John Glenn died today.
He was one of the "Mercury Seven" group of military test pilots selected in 1959 by NASA to become America's first astronauts and fly the Project Mercury spacecraft. On February 20, 1962, Glenn flew the Friendship 7 mission and became the first American to orbit the Earth. Glenn received the Congressional Space Medal of Honor in 1978, and was inducted into the U.S. Astronaut Hall of Fame in 1990. With the death of Scott Carpenter on October 10, 2013, Glenn became the last surviving member of the Mercury Seven.
Glenn resigned from NASA on January 16, 1964, and from the Marine Corps on January 1, 1965. He won election to the Senate in 1974 and served through January 3, 1999.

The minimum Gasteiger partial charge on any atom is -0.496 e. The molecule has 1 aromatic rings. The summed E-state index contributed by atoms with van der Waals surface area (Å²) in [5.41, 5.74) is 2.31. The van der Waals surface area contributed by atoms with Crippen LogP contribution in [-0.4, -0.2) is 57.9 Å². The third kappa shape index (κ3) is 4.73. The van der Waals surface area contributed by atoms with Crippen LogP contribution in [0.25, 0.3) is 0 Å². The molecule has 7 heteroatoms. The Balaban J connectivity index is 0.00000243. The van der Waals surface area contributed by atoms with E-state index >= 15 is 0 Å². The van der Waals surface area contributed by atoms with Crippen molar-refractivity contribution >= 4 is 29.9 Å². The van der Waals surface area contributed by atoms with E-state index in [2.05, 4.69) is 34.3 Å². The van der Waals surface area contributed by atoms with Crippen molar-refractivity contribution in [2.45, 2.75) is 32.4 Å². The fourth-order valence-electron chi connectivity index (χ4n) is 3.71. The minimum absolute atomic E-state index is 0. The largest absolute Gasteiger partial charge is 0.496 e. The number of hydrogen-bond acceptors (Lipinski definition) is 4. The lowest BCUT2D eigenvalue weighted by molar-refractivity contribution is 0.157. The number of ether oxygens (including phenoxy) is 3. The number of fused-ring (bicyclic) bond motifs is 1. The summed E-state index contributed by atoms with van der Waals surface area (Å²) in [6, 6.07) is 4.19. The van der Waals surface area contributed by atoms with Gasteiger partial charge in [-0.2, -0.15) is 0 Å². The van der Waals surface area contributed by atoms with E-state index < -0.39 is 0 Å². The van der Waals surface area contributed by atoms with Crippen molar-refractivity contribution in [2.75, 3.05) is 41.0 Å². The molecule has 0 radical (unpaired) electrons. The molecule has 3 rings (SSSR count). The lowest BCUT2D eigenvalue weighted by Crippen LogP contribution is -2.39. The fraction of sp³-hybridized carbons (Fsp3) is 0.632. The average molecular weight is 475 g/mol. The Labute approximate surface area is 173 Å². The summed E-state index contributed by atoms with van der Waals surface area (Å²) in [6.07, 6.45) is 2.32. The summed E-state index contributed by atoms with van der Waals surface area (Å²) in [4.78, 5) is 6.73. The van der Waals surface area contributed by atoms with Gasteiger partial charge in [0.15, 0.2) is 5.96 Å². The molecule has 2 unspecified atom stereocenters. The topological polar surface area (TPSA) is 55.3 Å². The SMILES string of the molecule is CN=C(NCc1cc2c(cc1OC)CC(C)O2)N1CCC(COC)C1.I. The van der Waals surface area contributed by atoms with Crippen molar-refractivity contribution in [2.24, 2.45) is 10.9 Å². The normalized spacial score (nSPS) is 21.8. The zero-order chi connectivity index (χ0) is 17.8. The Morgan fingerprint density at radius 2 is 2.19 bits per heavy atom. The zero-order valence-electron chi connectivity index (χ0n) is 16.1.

On October 29, 1998, while still a sitting senator, he became the oldest person to fly in space, and the only one to fly in both the Mercury and Space Shuttle programs, when at age 77, he flew as a Payload Specialist on Discovery mission STS-95. He was awarded the Presidential Medal of Freedom in 2012.
Here is John Glenn and his wife leaving the memorial for Neil Armstrong at the Washington National Cathedral in Washington, D.C., on September 13, 2012.